Coverage of labor, unions, and workers’ rights issues has exploded across a variety of media, particularly as the Covid-19 pandemic exposes the plight of vulnerable workers and changes the nature of work itself. Mainstream publishing behemoths are now trying to catch up to the left-leaning publications that have always cared about such stories. The organizing streaks of media unions like the Writers Guild of America, East (for which I’m a council member), and the NewsGuild have resulted in a generation of labor-savvy media workers with a fierce commitment to improving their workplaces. (This is how I unexpectedly morphed from a heavy metal journalist into a labor reporter!)
There are now more labor reporters (and labor-curious reporters on other beats) diving into strikes, union drives, corporate malpractice, internecine power struggles, workplace safety, and all the other fascinating components of workplace power. We’re wrestling with updated versions of the same injustices that so captivated our 19th- and 20th-century counterparts like Ida B. Wells, Ida Tarbell, Dorothy Day, and Mary Heaton Vorse—all heroes of mine, and one of whom you’ll be hearing much more about shortly. “With the flood of workplace stories in this unprecedented moment, it seems likely that labor coverage will remain strong and perhaps even grow,” veteran journalist and author Steven Greenhouse, who for years was one of the country’s few full-time labor reporters, wrote in a recent piece on the phenomenon. “The beat has expanded to include everything from how Uber treats its drivers to some Amazon workers not having enough time to go to the bathroom to issues like the #MeToo movement, work-family balance, and the lack of childcare.”
We’re still a far cry from the labor beat’s 19th- and early-20th-century heyday, though, when hundreds of labor reporters, magazines, radio broadcasts, and pamphlets—plus an entire cottage industry of union-printed newsletters and educational resources—brought workers’ struggles to the forefront of everyday life. As every good labor reporter knows (and as the pandemic has taught many others), every story is a labor story, and workers’ voices are always the most important part of any report or narrative.
Journalists like Mary Heaton Vorse devoted their lives to this truth as they chased down news in the streets and on the picket lines. Vorse, who was born into a wealthy New England family in 1874, shunned her gilded upbringing and reported on downtrodden, exploited, and abused workers. As a white woman born into privilege, she was expected to stay home, marry well, and have lots of well-behaved children. Instead, she forged her own path, one that was often sorrowful but that came with its own rewards. Her name is no longer as well-known as it once was, but at the height of her career, Vorse was one of the most popular women writers in America, and one of the country’s most brilliant and respected labor journalists.
History’s victors may have been uninterested in keeping her memory alive, but biographer Dee Garrison, professor emerita of history and women’s studies at Rutgers University, has ensured that Vorse and her work would not be lost. In 1985, she released a collection of Vorse’s writings titled Rebel Pen, which collects some of her most stirring reporting, and in her 1989 book, Mary Heaton Vorse: The Life of an American Insurgent, Garrison traces Vorse’s life from its suffocating beginnings through decades of heartbreak, hard work, and adventure to its quiet end in 1966. “There is at least one reliable measure of Mary Heaton Vorse,” Garrison wrote. “Across the space of half a century, wherever men and women battled for a wider justice, she was apt to have been there.”
Garrison was not exaggerating. Vorse was a late bloomer, and did not enter the world of labor journalism until she was a widowed 38-year-old mother of two splitting her time between New York City’s bohemian Greenwich Village and her idyllic summer home in Provincetown, MA. After an unhappy first marriage and a tragic second, Vorse became accustomed to supporting herself and her children on her own. She had already built a financially stable if unfulfilling career as a writer of popular short stories for women’s and general interest magazines (she was a regular contributor to The New Yorker) and light romantic fiction novels that she dismissed as “lollypops” when she decided to pitch to Harpers’ Magazine a very different kind of story.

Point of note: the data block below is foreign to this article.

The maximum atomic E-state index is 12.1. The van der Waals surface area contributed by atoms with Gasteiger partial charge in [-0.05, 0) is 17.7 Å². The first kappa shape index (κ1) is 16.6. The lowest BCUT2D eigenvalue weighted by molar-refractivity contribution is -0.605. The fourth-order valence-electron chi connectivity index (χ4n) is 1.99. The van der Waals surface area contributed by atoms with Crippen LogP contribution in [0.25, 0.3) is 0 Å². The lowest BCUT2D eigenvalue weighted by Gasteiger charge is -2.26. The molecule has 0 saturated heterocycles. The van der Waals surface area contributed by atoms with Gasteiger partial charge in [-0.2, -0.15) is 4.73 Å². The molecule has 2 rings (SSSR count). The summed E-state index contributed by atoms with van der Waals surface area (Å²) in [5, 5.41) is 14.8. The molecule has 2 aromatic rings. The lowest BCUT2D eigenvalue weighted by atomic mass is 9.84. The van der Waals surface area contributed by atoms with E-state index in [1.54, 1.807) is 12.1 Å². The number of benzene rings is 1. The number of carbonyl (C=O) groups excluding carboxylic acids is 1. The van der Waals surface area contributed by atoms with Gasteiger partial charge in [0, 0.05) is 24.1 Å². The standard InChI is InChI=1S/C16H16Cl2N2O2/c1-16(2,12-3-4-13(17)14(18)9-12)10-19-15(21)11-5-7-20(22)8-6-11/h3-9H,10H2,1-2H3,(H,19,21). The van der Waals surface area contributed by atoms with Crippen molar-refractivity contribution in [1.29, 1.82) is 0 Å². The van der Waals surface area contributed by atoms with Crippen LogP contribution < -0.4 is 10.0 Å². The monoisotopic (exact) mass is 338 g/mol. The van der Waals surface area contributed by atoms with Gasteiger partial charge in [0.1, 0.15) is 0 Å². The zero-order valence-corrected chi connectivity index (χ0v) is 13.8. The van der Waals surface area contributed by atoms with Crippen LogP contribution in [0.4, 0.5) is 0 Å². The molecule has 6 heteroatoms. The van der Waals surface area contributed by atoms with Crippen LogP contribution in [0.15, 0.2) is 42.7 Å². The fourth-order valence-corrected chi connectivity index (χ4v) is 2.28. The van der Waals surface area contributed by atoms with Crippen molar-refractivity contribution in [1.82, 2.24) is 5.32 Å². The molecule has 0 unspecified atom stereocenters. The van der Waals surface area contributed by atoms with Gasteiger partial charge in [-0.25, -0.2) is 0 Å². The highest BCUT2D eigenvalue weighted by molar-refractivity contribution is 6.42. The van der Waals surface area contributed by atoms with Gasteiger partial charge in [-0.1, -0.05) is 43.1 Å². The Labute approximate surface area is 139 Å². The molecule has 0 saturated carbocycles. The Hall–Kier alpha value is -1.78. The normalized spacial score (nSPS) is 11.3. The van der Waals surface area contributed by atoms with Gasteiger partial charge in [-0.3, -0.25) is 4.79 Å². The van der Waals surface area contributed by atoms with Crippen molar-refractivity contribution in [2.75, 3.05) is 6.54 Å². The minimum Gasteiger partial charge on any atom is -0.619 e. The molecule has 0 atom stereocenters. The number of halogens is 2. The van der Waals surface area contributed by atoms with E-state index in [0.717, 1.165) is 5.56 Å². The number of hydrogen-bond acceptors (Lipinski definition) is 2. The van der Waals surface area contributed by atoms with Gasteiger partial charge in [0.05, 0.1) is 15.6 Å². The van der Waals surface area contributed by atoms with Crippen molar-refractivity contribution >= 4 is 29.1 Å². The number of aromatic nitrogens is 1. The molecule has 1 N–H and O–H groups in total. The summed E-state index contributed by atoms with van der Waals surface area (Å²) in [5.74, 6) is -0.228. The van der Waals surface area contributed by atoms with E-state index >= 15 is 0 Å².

The 1912 textile workers strike in Lawrence, Mass., of “Bread and Roses” fame was roiling New England, and strikers had begun sending their children out of town on trains to keep them safe. She had read about the exodus, and wanted to learn more. When she arrived, she was stunned to see armed soldiers lining the mill town’s streets, and when she visited workers in their rickety homes, she was devastated by the poverty, sickness, and squalor that mill families endured. “I wanted to see the wages go up, and the babies’ death rate go down,” Vorse wrote, having been shaken out of her middle-class bubble. “There must be thousands like myself who were not indifferent, but only ignorant. I went away from Lawrence with a resolve that I would write about those things always.”
The time she spent in Lawrence coincided with a new era in American labor journalism. Union leaders had seen the positive effect that publicity and good reporting had on the strike and workers’ morale, and the public had been given a bracing look into the bloody conflicts between labor and capital. It was the perfect time for a scrappy, principled writer to become a labor reporter, and she later wrote of the experience, “Before Lawrence, I had known a good deal about labor, but I had not felt about it. I had not got angry. In Lawrence, I got angry.” She stayed angry as she followed the workers’ struggle to Michigan, where she reported on the Mesabi Iron Range Strike; to New Jersey, where IWW organizer and friend Elizabeth Gurley Flynn recruited her to act as publicity director for the Passaic textile strike; to Gastonia, N.C., where she covered the bitter fight to organize the Southern textile mills; to Alabama to cover the Scottsboro Boys’ trial; to Harlan County, Ky., where the war between coal bosses and union coal miners raged and Vorse was run out of town by thugs; to Flint, Mich., to cover the United Auto Workers’ 1937 sit-down strikes, and to Youngstown, Ohio, to bear witness to the brutal Little Steel Strike, an experience she wrote about in her 1938 book, Labor’s New Millions. There, company guards nearly shot her in the head, and a photo of her pale face, bloodied by a ricocheting bullet, graced the front page of the nation’s Sunday newspapers. At the time, she was 63—a few years older than her friend the Irish immigrant and militant labor organizer Mary Harris was when she donned her trademark widow’s weeds and took the nickname Mother Jones.